That was not the end of it. After being put under pressure by the FA and the media, Tyson changed his mind. “There is concern about players’ getting involved in situations that bring discredit on the game,” said FA chief executive Graham Kelly.
The FA charged both clubs and ordered a hearing at Lancaster Gate. You would have thought that the players would want to low profile in the meantime, but the hits just kept on coming. Norwich fined Gunn two weeks wages after he openly criticised the Arsenal players for their aggressive approach. And Arsenal handed out the same punishment to Paul Merson and Steve Bould after they were involved in a drunken incident at a dinner celebrating the club’s title win.
Both clubs sent their chairmen, managers, secretaries and captains along to the hearing. The FA had no power to deduct points, so both clubs expected a fine. Norwich were fined £50,000 and Arsenal just £20,000, the FA indicating that they felt the trouble was instigated by the visitors on the day.
Naturally, not everyone agreed with the verdict. “We are disappointed in the differences between the fines of the two clubs,” said Norwich chairman Robert Chase. Alan Eastwood, the chairman of the Police Federation, was furious at how little the clubs were fined: “This was their chance to show that they meant business in cracking down on indiscipline and they funked it. The fine is meaningless – and so is the body which decided it. These offences demanded a reduction in league points. Any sort of fine would have been a joke, but these amounts are totally meaningless. It’s what they pay for a player in the GM Vauxhall League.”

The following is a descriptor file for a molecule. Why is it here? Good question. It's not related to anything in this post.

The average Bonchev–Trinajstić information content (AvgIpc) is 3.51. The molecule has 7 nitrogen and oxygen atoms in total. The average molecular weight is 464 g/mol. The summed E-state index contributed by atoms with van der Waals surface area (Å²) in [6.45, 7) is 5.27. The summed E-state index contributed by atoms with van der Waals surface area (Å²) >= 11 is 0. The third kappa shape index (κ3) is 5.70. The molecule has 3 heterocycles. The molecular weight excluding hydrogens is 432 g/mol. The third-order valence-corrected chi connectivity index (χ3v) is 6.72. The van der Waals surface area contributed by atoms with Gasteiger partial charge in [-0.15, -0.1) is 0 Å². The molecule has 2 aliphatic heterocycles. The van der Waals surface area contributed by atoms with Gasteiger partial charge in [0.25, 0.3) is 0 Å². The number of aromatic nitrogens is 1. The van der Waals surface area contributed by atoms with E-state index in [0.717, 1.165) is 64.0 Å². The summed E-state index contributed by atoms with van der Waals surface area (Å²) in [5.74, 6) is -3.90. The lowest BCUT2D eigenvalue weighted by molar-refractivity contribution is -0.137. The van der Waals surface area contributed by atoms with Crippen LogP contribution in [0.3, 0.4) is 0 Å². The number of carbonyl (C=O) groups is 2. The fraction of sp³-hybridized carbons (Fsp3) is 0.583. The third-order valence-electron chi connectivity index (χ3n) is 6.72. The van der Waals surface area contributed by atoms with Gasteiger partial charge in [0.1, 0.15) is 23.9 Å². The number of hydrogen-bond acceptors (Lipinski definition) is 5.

“The police are disappointed that points were not deducted and Graham Kelly says the rules will be changed to accommodate that kind of action in future,” wrote Steve Curry in the Express. This part of proceedings was very important. The next time Arsenal were involved in a brawl on the pitch – the Battle of Old Trafford in 1990 – the club was deducted two points, due to their previous misdemeanours.
It is interesting to look back at the fuss surrounding the brawl. The fact that Tyson wasn’t going to report it and that the players put their differences aside to share a drink afterwards suggests the whole episode was much ado about nothing. Yet a combination of outraged journalists and the desire of the FA to clamp down on perceived blemishes in the game inevitably led to the Lancaster Gate meeting. Was it really that bad, though? Let’s be honest, the pushing and shoving at the end of the match at Highbury provided a very entertaining finish to an already exciting afternoon.